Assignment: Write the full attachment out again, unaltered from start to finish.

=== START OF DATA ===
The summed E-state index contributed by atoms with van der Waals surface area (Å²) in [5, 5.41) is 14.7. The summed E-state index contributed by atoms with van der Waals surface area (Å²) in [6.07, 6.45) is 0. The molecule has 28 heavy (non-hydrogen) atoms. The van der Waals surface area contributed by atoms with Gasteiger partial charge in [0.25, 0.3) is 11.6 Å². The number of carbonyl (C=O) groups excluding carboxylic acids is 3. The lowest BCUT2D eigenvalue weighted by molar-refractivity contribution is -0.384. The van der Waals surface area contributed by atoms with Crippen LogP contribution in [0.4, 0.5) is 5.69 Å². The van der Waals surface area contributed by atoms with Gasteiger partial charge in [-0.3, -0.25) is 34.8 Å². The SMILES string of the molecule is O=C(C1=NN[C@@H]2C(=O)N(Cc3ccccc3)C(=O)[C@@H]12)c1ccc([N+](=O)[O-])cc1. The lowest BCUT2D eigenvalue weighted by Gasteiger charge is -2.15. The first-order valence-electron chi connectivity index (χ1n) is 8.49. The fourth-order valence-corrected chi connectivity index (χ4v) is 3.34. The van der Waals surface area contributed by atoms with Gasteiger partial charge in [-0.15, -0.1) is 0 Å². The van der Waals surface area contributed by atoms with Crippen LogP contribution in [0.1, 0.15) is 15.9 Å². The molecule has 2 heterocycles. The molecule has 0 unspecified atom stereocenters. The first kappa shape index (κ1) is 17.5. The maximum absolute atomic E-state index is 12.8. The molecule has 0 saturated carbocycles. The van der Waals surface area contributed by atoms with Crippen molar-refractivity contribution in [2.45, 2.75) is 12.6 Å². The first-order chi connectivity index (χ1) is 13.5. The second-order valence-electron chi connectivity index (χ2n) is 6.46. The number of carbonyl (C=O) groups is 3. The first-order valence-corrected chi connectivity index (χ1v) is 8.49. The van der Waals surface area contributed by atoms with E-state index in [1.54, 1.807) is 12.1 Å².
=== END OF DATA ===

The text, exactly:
The summed E-state index contributed by atoms with van der Waals surface area (Å²) in [5, 5.41) is 14.7. The summed E-state index contributed by atoms with van der Waals surface area (Å²) in [6.07, 6.45) is 0. The molecule has 28 heavy (non-hydrogen) atoms. The van der Waals surface area contributed by atoms with Gasteiger partial charge in [0.25, 0.3) is 11.6 Å². The number of carbonyl (C=O) groups excluding carboxylic acids is 3. The lowest BCUT2D eigenvalue weighted by molar-refractivity contribution is -0.384. The van der Waals surface area contributed by atoms with Crippen LogP contribution in [0.4, 0.5) is 5.69 Å². The van der Waals surface area contributed by atoms with Gasteiger partial charge in [-0.3, -0.25) is 34.8 Å². The SMILES string of the molecule is O=C(C1=NN[C@@H]2C(=O)N(Cc3ccccc3)C(=O)[C@@H]12)c1ccc([N+](=O)[O-])cc1. The lowest BCUT2D eigenvalue weighted by Gasteiger charge is -2.15. The first-order valence-electron chi connectivity index (χ1n) is 8.49. The fourth-order valence-corrected chi connectivity index (χ4v) is 3.34. The van der Waals surface area contributed by atoms with Gasteiger partial charge in [-0.15, -0.1) is 0 Å². The van der Waals surface area contributed by atoms with Crippen LogP contribution in [0.1, 0.15) is 15.9 Å². The molecule has 2 heterocycles. The molecule has 0 unspecified atom stereocenters. The first kappa shape index (κ1) is 17.5. The maximum absolute atomic E-state index is 12.8. The molecule has 0 saturated carbocycles. The van der Waals surface area contributed by atoms with Crippen molar-refractivity contribution in [2.45, 2.75) is 12.6 Å². The first-order chi connectivity index (χ1) is 13.5. The second-order valence-electron chi connectivity index (χ2n) is 6.46. The number of carbonyl (C=O) groups is 3. The first-order valence-corrected chi connectivity index (χ1v) is 8.49. The van der Waals surface area contributed by atoms with E-state index in [1.54, 1.807) is 12.1 Å².